Betting on Tournament Winner vs. Backing that Player in Every Match

Match odds v Tournament Outright odds

Types of Bets

It’s the day before a big tennis tournament starts and you really like Djokovic to win the title in an ATP Tour event, but he is paying $2 to win the tournament. Do you accept those odds, or can a better price be achieved by backing him to win each match at a time?

The answer to that question of course, will not always produce the same results as the price of individual matches in later stages of the tournament will be heavily affected if other top players are beaten. Likewise if Djokovic reaches the Semi Finals but still has Nadal, Federer, and Murray to contend with, then the individual match prices will be higher than if he has to meet someone else, like Kei Nishikori for example.

Let’s look at two tournaments in 2014 to compare the prices. At Wimbledon, Djokovic was playing $1.01 in his first three matches v Golubev, Stepanek and Simon, $1.08 v Tsonga, $1.09 v Cilic, $1.20 in his semi-final v Dimitrov and $1.55 in the final versus Federer. Accumulative odds of $2.25 if you backed him each match and then put the entire return on the next match.

Pre-tournament Djokovic was slightly longer to win the title so punters would have done better had they backed him to win from the start without going through the trouble of having to place a series of bets. Though, if Dimitrov hadn’t upset Murray in the Quarters, he would have been more than $1.20 in the semi-final, which would have pushed the result the other way and returned punters a better return than pre-tournament odds.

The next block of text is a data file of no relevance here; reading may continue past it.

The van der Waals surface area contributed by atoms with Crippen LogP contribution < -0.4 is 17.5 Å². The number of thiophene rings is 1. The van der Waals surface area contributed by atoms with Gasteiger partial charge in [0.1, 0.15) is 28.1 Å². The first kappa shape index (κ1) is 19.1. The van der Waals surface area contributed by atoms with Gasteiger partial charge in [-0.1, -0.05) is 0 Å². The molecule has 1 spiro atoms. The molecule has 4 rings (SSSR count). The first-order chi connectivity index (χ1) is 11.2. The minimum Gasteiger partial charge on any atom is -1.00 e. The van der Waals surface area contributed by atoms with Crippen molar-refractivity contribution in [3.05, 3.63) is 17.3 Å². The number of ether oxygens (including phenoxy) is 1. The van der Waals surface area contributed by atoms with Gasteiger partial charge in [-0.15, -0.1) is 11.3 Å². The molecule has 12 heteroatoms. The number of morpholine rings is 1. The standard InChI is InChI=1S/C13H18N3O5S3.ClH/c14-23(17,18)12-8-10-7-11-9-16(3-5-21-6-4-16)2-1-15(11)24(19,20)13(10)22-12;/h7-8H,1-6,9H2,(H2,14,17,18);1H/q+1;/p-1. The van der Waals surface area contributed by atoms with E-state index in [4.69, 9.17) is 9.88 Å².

On the flipside though, when an outsider wins a grand slam (which isn’t very often), the odds can often be far greater backing them individually as many sportsbooks aren’t willing to offer massive odds on the roughies.

Cilic at the US open and Wawrinka at the Australian Open are prime examples of this. At the Australian Open, Wawrinka started the tournament at $61, but the cumulative odds of him winning totalled $83. ($1.02 1st round v Golubev, $1.04 second round v Falla, $1.11 third round v Pospisil, $1.34 fourth round v Robredo, $6.65 Quarter final v Djokovic, $1.6 semi v Berdych and $4.93 in the Final versus Nadal)

Pre-tournament betting has its advantages by saving you the hassle of having to continue to back a player match after match and eliminating any ‘risk’ that you will lose the money on the off-days by backing a different player. It also stops you from getting nervous and withdrawing.

Had you started with $100 on Wawrinka and turned it into $1676 before the final, only a really brave punter would have put all $1676 on him to beat Nadal in the final, so in most cases the punter who put the $100 on him to win at $61 would have come out ahead. But then again, that is also one of the advantages of putting individual match bets on. Had Nadal won the final, the guy who would have won the $6K, would instead have won nothing whereas the guy betting individual matches would likely have still pocketed a tidy profit.

One thing is for certain though, when we are talking about someone having to win 7 matches to win the title, every extra few cents you can get out of individual match prices can have a large compound differential to the end profit and this is one of the strongest reasons to place your bets with a betting exchange like for example.

Unlike sportsbooks, exchanges don’t rely on the margins to make money, the prices available are hard to resist. With tennis being a very popular betting sport, the liquidity in the markets will allow the majority of wagers to be matched without issue.

World Bet Exchange (WBX) has no premium charges and a lower commission rate than their competitors, so already you are a few percentage points ahead by betting with them, so be sure to check out online betting site wbx and compare for yourself, and while you’re at it, take advantage of the £25 in free bets that they offer as a welcome bonus.